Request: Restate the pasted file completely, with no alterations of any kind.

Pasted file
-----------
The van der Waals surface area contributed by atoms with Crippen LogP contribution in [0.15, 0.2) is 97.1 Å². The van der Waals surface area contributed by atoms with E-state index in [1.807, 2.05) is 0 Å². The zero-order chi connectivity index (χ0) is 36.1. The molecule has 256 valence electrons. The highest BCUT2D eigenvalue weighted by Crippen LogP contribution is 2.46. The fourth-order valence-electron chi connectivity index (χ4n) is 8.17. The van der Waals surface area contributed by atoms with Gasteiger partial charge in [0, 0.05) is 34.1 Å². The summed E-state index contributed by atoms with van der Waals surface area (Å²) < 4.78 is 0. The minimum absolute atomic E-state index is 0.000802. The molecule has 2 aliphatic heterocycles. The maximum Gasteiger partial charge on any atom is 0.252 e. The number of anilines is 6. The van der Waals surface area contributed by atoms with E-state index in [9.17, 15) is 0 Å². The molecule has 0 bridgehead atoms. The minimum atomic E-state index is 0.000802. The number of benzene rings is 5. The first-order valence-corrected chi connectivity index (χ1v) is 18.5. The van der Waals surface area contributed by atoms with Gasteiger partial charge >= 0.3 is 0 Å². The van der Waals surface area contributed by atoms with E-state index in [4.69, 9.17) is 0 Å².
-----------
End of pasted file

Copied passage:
The van der Waals surface area contributed by atoms with Crippen LogP contribution in [0.15, 0.2) is 97.1 Å². The van der Waals surface area contributed by atoms with E-state index in [1.807, 2.05) is 0 Å². The zero-order chi connectivity index (χ0) is 36.1. The molecule has 256 valence electrons. The highest BCUT2D eigenvalue weighted by Crippen LogP contribution is 2.46. The fourth-order valence-electron chi connectivity index (χ4n) is 8.17. The van der Waals surface area contributed by atoms with Gasteiger partial charge in [0, 0.05) is 34.1 Å². The summed E-state index contributed by atoms with van der Waals surface area (Å²) < 4.78 is 0. The minimum absolute atomic E-state index is 0.000802. The molecule has 2 aliphatic heterocycles. The maximum Gasteiger partial charge on any atom is 0.252 e. The number of anilines is 6. The van der Waals surface area contributed by atoms with E-state index in [9.17, 15) is 0 Å². The molecule has 0 bridgehead atoms. The minimum atomic E-state index is 0.000802. The number of benzene rings is 5. The first-order valence-corrected chi connectivity index (χ1v) is 18.5. The van der Waals surface area contributed by atoms with Gasteiger partial charge >= 0.3 is 0 Å². The van der Waals surface area contributed by atoms with E-state index in [4.69, 9.17) is 0 Å².